Man Walking on Snow

"Excellent"

Man Walking on Snow Review


Welcome to the end of the world. Mashike, Japan is a forlorn fishing village on the Western coast of Hokkaido where, as in Sarah Palin's Alaska, you can see Russia from your porch. When winter slams into the town, life pretty much stops, and the people turn inwards, finding plenty of time to stew over resentments going back decades.

That's how life is for 65-year-old widower Honma (Ken Ogata), a semi-retired sake maker who lives in a humble house with his younger son Yasuo (Yasufumi Hirashi). Father and son pretty much despise each other and make great sport of hurling insults back and forth, but since Dad needs help with the daily chores of life and the aimless Yasuo needs a place to stay, the two are stuck with each other.

Daily relief for Honma comes in the form of the long walk he takes faithfully every day (we get to see him take it three times in the course of the film) through the snow and past an ice cream shop where, amusingly, he always stops for a cone even in blizzard conditions, to the town's salmon hatchery. There he enjoys inspecting the baby fish as they grow in small containers, watched over by the young and cute Michiko (Sayoko Ishii), a woman Honma isn't afraid to admit he has a crush on. Unfortunately, Michiko reveals her plan to move to Okinawa to be with her boyfriend. "From one end of Japan to the other," she jokes. "Maybe you'd stay if you married me," Honma only half jests.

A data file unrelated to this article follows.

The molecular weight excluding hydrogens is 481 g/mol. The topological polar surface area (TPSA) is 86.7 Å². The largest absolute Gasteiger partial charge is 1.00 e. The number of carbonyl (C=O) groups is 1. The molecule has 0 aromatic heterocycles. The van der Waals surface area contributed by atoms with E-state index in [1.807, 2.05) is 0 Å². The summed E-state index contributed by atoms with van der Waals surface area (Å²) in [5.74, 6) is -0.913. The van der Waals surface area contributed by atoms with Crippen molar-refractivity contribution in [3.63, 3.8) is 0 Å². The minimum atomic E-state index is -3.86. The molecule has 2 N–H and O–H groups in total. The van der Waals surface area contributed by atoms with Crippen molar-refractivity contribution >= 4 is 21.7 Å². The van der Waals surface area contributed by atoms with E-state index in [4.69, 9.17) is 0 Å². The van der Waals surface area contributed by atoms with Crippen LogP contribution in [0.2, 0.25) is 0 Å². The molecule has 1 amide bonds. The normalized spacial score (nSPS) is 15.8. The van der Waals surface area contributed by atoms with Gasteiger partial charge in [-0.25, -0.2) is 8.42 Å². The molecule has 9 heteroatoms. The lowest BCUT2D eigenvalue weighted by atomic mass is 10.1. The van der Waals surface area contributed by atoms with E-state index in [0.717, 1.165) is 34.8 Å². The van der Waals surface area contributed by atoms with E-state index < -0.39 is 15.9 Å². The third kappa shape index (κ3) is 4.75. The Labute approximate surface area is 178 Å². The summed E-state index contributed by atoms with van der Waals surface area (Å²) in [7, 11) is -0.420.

Back home, Honma starts studying a map of Japan, and he manages to get into a shouting match with Yasuo over the issue of whether Okinawa has winter and whether its mountains are snowcapped or not. The only break in this tedious routine comes when the second anniversary of Honma's wife's death approaches, and he hopes his elder son Ryoichi (Teruyuki Kagawa), will show up for the traditional ceremony.

For his part, Ryoichi, a failed musician with a pregnant girlfriend, is as directionless as his younger brother, and the resentment between the two of them is brutal. Even though Yasuo chooses to live with his father, he demands to know why Ryuichi isn't carrying his share of this annoying burden. Why can't Yasuo run away and try to find himself in Tokyo like Ryuichi did? Why can't Ryuichi take his turn as Dad's caretaker?

I'm a fan of films that take me to a place I know I'll never go and introduce me to people I know I'd never otherwise meet, and Man Walking on Snow certainly fits the bill. What a strange place, and what an odd family, bound together mainly by their ability to hurt each other's feelings and accuse each other of grievous crimes against the family. As the patriarch, Ken Ogata is great. As miserable as his Honma is, he also seems to be enjoying his misery, at least a little bit. I don't think I'll ever forget the weird imagery of him making his way along the snow-blasted streets of his miserable town while an eerily slow electronic version of the French Can-Can song plays on the soundtrack.

Aka Aruku, hito.

Baby it's cold outside.



Facts and Figures

Run time: 103 mins

In Theaters: Wednesday 17th July 2002

Reviews

Contactmusic.com: 4 / 5

IMDB: 6.9 / 10

Cast & Crew

Director: Masahiro Kobayashi

Producer: Masahiro Kobayashi

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